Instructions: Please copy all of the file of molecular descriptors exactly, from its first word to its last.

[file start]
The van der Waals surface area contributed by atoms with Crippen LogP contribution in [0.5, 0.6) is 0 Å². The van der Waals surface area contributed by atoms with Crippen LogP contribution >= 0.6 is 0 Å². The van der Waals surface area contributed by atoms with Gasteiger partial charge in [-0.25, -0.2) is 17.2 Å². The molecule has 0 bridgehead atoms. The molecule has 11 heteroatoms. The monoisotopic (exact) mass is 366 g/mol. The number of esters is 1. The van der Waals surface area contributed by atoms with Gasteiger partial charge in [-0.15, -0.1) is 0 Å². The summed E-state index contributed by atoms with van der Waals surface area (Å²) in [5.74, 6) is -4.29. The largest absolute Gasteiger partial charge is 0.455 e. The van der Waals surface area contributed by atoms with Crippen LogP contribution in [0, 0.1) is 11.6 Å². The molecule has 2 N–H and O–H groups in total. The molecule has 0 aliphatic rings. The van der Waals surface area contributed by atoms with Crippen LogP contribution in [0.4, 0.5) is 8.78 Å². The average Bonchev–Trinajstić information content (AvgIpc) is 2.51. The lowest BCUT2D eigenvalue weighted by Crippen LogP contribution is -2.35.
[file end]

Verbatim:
The van der Waals surface area contributed by atoms with Crippen LogP contribution in [0.5, 0.6) is 0 Å². The van der Waals surface area contributed by atoms with Crippen LogP contribution >= 0.6 is 0 Å². The van der Waals surface area contributed by atoms with Gasteiger partial charge in [-0.25, -0.2) is 17.2 Å². The molecule has 0 bridgehead atoms. The molecule has 11 heteroatoms. The monoisotopic (exact) mass is 366 g/mol. The number of esters is 1. The van der Waals surface area contributed by atoms with Gasteiger partial charge in [-0.15, -0.1) is 0 Å². The summed E-state index contributed by atoms with van der Waals surface area (Å²) in [5.74, 6) is -4.29. The largest absolute Gasteiger partial charge is 0.455 e. The van der Waals surface area contributed by atoms with Crippen LogP contribution in [0, 0.1) is 11.6 Å². The molecule has 2 N–H and O–H groups in total. The molecule has 0 aliphatic rings. The van der Waals surface area contributed by atoms with Crippen LogP contribution in [0.4, 0.5) is 8.78 Å². The average Bonchev–Trinajstić information content (AvgIpc) is 2.51. The lowest BCUT2D eigenvalue weighted by Crippen LogP contribution is -2.35.